This research builds on previous work that developed the context for understanding art, design, and culture in local and regional economic development by investigating U.S. cultural institutions housing collections of industrial and product design and exploring their connections to economic development. The research question guiding this inquiry is, "How are collections of industrial and product design functioning as components of economic development strategies?" The analysis of 11 key-person interviews identified indirect connections to economic development among the case institutions, including events, programming, membership groups, and university partnerships. The study concludes by outlining a framework that builds from these existing connections and offers additional strategies for improving the integration of cultural institutions and design collections in design-based economic development approaches.
The patterns of where households live within the Chicago Metropolitan Statistical Area are examined over the 1990 to 2010 period with respect to their socioeconomic characteristics. It is seen that city–suburban differences in educational attainment have been eliminated over time. This is particularly the case for non-Hispanic Whites living in Chicago who have become substantially more likely to have a college degree relative to their suburban counterparts. In contrast, educational attainment has a rising propensity of African Americans and Hispanics to suburbanize, especially those households containing children of school age.
An effort to secure a local government subsidy for a professional sports venue or event typically cites findings from a private consultant’s economic impact analysis on its purported benefits to the jurisdiction(s) offering the subsidy. Scholars have consistently expressed concerns regarding the ability of the public, and the officials that represent them, to detect the deficiencies that often plague such an analysis. We review the previous academic research to identify a common set of concerns regarding this form of analysis. These concerns are the basis for a list of 20 evaluative questions to consider in a critical assessment of an economic impact study. To illustrate the practicality of these questions, we ask them of previous studies regarding the economic impact of different professional sport venues or events in five different U.S. cities.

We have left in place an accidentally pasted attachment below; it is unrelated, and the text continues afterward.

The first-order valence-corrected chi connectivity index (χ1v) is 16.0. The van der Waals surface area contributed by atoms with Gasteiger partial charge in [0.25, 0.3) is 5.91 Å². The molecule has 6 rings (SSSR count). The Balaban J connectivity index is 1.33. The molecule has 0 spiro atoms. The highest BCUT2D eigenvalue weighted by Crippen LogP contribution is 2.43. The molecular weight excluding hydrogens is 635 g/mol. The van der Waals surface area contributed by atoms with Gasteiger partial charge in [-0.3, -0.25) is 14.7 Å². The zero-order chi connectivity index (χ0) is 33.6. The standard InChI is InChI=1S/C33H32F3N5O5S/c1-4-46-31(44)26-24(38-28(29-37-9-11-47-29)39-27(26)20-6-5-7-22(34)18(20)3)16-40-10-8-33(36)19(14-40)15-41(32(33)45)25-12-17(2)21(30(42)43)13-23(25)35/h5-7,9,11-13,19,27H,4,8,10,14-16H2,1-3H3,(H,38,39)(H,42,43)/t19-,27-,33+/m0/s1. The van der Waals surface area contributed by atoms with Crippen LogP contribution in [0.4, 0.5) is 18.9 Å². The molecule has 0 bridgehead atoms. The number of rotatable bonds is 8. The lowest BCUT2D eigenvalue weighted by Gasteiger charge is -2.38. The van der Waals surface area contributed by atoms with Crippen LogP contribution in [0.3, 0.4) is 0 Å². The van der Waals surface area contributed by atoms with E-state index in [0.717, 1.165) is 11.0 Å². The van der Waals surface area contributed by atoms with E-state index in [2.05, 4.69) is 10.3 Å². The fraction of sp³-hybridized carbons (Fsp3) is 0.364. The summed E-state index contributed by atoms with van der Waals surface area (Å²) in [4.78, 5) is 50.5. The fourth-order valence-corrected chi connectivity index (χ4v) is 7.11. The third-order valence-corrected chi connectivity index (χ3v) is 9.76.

Over the period 2001-2011 national employment in all 21 North American Industry Classification System (NAICS) industries has trended downward. The change in employment appears to be correlated with the regional redistribution of employment. This study explores changes in manufacturing employment between 2001 and 2012 as influenced by initial state-specific socioeconomic characteristics, state policy, market access, and state- and industry-specific conditions. The analysis is conducted for all 21 NAICS manufacturing industries to observe patterns and deduce information about factors that most consistently and frequently influence manufacturing employment in these industries across the United States.